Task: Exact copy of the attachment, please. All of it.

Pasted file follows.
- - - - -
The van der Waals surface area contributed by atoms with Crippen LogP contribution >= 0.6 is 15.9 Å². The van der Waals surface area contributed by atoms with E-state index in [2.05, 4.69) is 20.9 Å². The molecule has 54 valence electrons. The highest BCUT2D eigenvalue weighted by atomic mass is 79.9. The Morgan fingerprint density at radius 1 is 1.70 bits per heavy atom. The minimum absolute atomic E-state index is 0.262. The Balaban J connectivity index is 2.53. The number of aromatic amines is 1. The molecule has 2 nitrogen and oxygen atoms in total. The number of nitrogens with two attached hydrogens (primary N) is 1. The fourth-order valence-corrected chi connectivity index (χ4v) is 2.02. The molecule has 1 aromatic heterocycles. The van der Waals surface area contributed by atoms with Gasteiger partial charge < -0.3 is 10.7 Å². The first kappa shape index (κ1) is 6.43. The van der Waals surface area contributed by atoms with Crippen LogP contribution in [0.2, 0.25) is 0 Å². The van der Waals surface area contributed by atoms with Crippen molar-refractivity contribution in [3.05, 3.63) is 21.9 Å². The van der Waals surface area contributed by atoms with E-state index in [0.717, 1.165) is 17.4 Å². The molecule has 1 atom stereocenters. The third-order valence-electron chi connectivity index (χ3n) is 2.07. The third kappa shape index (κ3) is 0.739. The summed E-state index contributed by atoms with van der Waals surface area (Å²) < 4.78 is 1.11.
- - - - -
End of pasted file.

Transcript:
The van der Waals surface area contributed by atoms with Crippen LogP contribution >= 0.6 is 15.9 Å². The van der Waals surface area contributed by atoms with E-state index in [2.05, 4.69) is 20.9 Å². The molecule has 54 valence electrons. The highest BCUT2D eigenvalue weighted by atomic mass is 79.9. The Morgan fingerprint density at radius 1 is 1.70 bits per heavy atom. The minimum absolute atomic E-state index is 0.262. The Balaban J connectivity index is 2.53. The number of aromatic amines is 1. The molecule has 2 nitrogen and oxygen atoms in total. The number of nitrogens with two attached hydrogens (primary N) is 1. The fourth-order valence-corrected chi connectivity index (χ4v) is 2.02. The molecule has 1 aromatic heterocycles. The van der Waals surface area contributed by atoms with Gasteiger partial charge < -0.3 is 10.7 Å². The first kappa shape index (κ1) is 6.43. The van der Waals surface area contributed by atoms with Crippen LogP contribution in [0.2, 0.25) is 0 Å². The van der Waals surface area contributed by atoms with Crippen molar-refractivity contribution in [3.05, 3.63) is 21.9 Å². The van der Waals surface area contributed by atoms with E-state index in [0.717, 1.165) is 17.4 Å². The molecule has 1 atom stereocenters. The third-order valence-electron chi connectivity index (χ3n) is 2.07. The third kappa shape index (κ3) is 0.739. The summed E-state index contributed by atoms with van der Waals surface area (Å²) < 4.78 is 1.11.